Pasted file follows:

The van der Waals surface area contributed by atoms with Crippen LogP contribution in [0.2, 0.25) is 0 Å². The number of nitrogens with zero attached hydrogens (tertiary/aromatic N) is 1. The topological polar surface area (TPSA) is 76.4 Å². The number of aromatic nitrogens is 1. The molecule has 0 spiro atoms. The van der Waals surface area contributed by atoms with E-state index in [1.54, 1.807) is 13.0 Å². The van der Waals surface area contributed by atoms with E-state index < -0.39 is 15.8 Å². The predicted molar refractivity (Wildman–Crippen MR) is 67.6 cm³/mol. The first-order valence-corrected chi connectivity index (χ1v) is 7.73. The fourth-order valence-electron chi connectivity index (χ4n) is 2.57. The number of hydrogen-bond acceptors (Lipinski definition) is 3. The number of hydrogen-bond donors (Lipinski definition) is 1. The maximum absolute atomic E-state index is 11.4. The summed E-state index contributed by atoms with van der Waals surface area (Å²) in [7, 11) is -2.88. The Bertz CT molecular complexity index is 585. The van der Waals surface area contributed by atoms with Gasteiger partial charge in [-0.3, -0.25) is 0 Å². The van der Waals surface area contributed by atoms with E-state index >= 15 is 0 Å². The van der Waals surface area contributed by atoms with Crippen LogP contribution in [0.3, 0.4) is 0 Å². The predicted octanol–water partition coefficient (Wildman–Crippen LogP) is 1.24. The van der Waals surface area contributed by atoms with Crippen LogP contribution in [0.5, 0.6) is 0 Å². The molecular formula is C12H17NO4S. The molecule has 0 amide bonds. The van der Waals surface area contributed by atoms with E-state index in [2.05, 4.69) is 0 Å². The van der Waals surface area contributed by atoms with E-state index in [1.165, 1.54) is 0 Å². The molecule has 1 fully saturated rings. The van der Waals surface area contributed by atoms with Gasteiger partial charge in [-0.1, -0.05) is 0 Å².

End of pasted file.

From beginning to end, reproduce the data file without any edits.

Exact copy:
The van der Waals surface area contributed by atoms with Crippen LogP contribution in [0.2, 0.25) is 0 Å². The number of nitrogens with zero attached hydrogens (tertiary/aromatic N) is 1. The topological polar surface area (TPSA) is 76.4 Å². The number of aromatic nitrogens is 1. The molecule has 0 spiro atoms. The van der Waals surface area contributed by atoms with E-state index in [1.54, 1.807) is 13.0 Å². The van der Waals surface area contributed by atoms with E-state index < -0.39 is 15.8 Å². The predicted molar refractivity (Wildman–Crippen MR) is 67.6 cm³/mol. The first-order valence-corrected chi connectivity index (χ1v) is 7.73. The fourth-order valence-electron chi connectivity index (χ4n) is 2.57. The number of hydrogen-bond acceptors (Lipinski definition) is 3. The number of hydrogen-bond donors (Lipinski definition) is 1. The maximum absolute atomic E-state index is 11.4. The summed E-state index contributed by atoms with van der Waals surface area (Å²) in [7, 11) is -2.88. The Bertz CT molecular complexity index is 585. The van der Waals surface area contributed by atoms with Gasteiger partial charge in [-0.3, -0.25) is 0 Å². The van der Waals surface area contributed by atoms with E-state index >= 15 is 0 Å². The van der Waals surface area contributed by atoms with Crippen LogP contribution in [0.3, 0.4) is 0 Å². The predicted octanol–water partition coefficient (Wildman–Crippen LogP) is 1.24. The van der Waals surface area contributed by atoms with Crippen LogP contribution in [0.5, 0.6) is 0 Å². The molecular formula is C12H17NO4S. The molecule has 0 amide bonds. The van der Waals surface area contributed by atoms with E-state index in [2.05, 4.69) is 0 Å². The van der Waals surface area contributed by atoms with E-state index in [1.165, 1.54) is 0 Å². The molecule has 1 fully saturated rings. The van der Waals surface area contributed by atoms with Gasteiger partial charge in [-0.1, -0.05) is 0 Å².